It's no secret that excess sugar can sabotage weight loss progress. What's worse is that beyond the weight gain, it can cause a slew of health problems, including diabetes. But we're inundated with sweet food all the time — many of us from the time we're little kids — with candy, desserts, sodas, and more. Processed sugar can have a hold on us, very much like a drug. So how do we break the cycle? How do we end the addiction to and dependence on sugar?
This isn't a topic we wanted to guess on, so we consulted a few experts: Registered Dietitian Lara Felton, nutritionist Paula Simpson, and nutrition coach Carrie McMahon. The best part of asking these women with different nutritional backgrounds was seeing the similarities in their feedback, reinforcing that these are the best steps for breaking the habit and "getting clean."
Step 1: Educate Yourself
Knowing what sugar really is (and all its aliases!) and where you are consuming it is key. "There are about 56 different names for sugar that you'll find on food labels," said Felton. "Familiarize yourself with some of the more common names for sugar (rice syrup, dextrose, sucrose, and high fructose corn syrup)." These aliases for sugar can make unassuming foods inherently bad for you. "You'll find sugar added to foods you didn't even think of, like pasta sauce," said Felton. "Some marinara sauces have up to 12 grams of added sugar per serving. That's almost 25 percent of the recommended daily amount!"
Simpson echoed this sentiment, emphasizing the importance of educating yourself about sugar. "It's important to educate yourself to read labels for hidden sugars, and not to be fooled by 'no sugar added' or 'all natural' claims," she said. "Some of the most likely foods to contain processed sugar included sodas, fruit juice, refined cereals, and flavored yogurts."
Step 2: Identify the Source
What are you eating? Where is the sugar coming from? Is it an obvious source like candy and soda, or perhaps hidden sugar in processed foods? One of the first actionable steps that you can take is to "identify your key sources of sugar that you eat on the daily," said McMahon. "The idea is to phase out your sources of sugar SLOWLY. Don't go cold turkey, or your body will fight back" — that's the craving and withdrawal phase.
If you're struggling to figure out where your sugar is coming from, Felton recommends using smartphone apps like ShopWell that can help you "decipher the food label and find hidden sources of added sugars." The app also helps you find sugar-free alternatives to your staple, go-to groceries.
Step 3: Start to Cut Back
As McMahon mentioned, it's important to phase it out slowly. She recommended identifying one or two sources that you could easily give up tomorrow, like soda, sugary coffee drinks, or perhaps a supersweet mid-afternoon snack.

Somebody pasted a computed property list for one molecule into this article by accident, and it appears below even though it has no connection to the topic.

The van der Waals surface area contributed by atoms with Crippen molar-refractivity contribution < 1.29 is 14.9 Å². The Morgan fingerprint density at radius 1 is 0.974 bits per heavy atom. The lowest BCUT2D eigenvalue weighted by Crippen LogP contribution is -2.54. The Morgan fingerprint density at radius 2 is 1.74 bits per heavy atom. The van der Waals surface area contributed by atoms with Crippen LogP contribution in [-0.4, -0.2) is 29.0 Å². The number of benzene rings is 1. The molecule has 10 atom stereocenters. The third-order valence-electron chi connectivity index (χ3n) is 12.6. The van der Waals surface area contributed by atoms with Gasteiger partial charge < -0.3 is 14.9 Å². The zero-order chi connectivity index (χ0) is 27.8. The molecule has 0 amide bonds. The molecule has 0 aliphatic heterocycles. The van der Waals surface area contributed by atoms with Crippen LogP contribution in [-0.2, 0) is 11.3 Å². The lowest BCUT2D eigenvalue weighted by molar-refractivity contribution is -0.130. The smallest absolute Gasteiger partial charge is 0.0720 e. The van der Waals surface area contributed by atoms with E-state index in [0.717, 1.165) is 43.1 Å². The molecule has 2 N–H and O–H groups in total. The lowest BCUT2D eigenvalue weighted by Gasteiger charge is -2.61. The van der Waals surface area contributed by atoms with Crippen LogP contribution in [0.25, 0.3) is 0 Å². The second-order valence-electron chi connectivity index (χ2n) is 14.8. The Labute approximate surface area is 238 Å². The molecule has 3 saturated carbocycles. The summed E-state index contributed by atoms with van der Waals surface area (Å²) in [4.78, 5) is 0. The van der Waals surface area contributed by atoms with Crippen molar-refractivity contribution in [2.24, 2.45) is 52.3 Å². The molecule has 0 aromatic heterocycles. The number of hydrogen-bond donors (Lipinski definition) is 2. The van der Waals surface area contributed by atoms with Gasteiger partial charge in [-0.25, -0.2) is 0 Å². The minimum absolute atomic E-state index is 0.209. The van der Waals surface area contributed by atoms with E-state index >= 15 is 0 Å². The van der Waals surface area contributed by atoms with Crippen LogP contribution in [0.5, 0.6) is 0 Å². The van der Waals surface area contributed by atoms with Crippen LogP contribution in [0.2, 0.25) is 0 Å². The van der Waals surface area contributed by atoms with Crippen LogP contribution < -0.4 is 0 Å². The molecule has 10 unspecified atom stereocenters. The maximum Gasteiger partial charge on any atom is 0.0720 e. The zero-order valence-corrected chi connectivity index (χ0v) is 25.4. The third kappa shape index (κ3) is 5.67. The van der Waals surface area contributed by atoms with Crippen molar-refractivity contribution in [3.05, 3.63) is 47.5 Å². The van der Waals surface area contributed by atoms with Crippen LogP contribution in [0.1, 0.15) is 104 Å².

Five to seven days after your initial phase out, McMahon told us to identify another one or two sources of sugar in your diet, and slowly eliminate those, and to repeat once more about a week later. "If you go slow, you'll have a longer-lasting effect, and reduce the likelihood of a binge," she said.
Also, get that sugar out of sight. "Don't keep sweets in the house!" said Felton. "[It's] way too tempting when it's so close at hand."
Simpson told us that the first three to four weeks would be the most challenging, with some people experiencing withdrawal symptoms, but she told us that "your body will rebalance itself and cravings will become less intense and less frequent."
Throughout this process, it is imperative that you don't let yourself feel too hungry at any given moment. "We never make our best decisions on an empty stomach," said Felton. "When you're trying to wean down on the amount of sugar you eat, be sure to pack healthy snacks that'll keep you satisfied, and [keep the] hunger at bay."
Step 4: Make Healthy Swaps
Simpson reminded us to apply this phasing out method to our grocery list, too, yet still emphasized the slow speed, as to not shock your body and to create a sustainable change. "Slowly remove those foods from your grocery list, shifting toward unsweetened milks and yogurts, natural nut butters, whole grains, and simple swaps such as cinnamon or nutmeg to sweeten plain cereals and coffee."
"Try not to eat anything in a package, or anything pre-prepared food," said McMahon. Felton also said to focus on whole foods and natural ingredients. "I recommend starting with fruits and veggies, [to] make healthy substitutions," said Felton. "Be sure you know the difference between added and natural sugar; sugar naturally occurs in whole foods like fruits, vegetables, milk and yogurt, and beans and legumes — these are healthy foods that should be a part of your diet."
Need a snack? Felton encourages clients to "stock up on nuts, veggie slices and hummus, and natural nut butter (no sugar added!) with fruit for snacks."
Felton also noted that once processed sugar comes out of your diet, these naturally sweet foods will taste even sweeter, as your brain and taste buds adjust. "Because you're more sensitive to sweet now, some foods may even taste too sweet." This is promising news!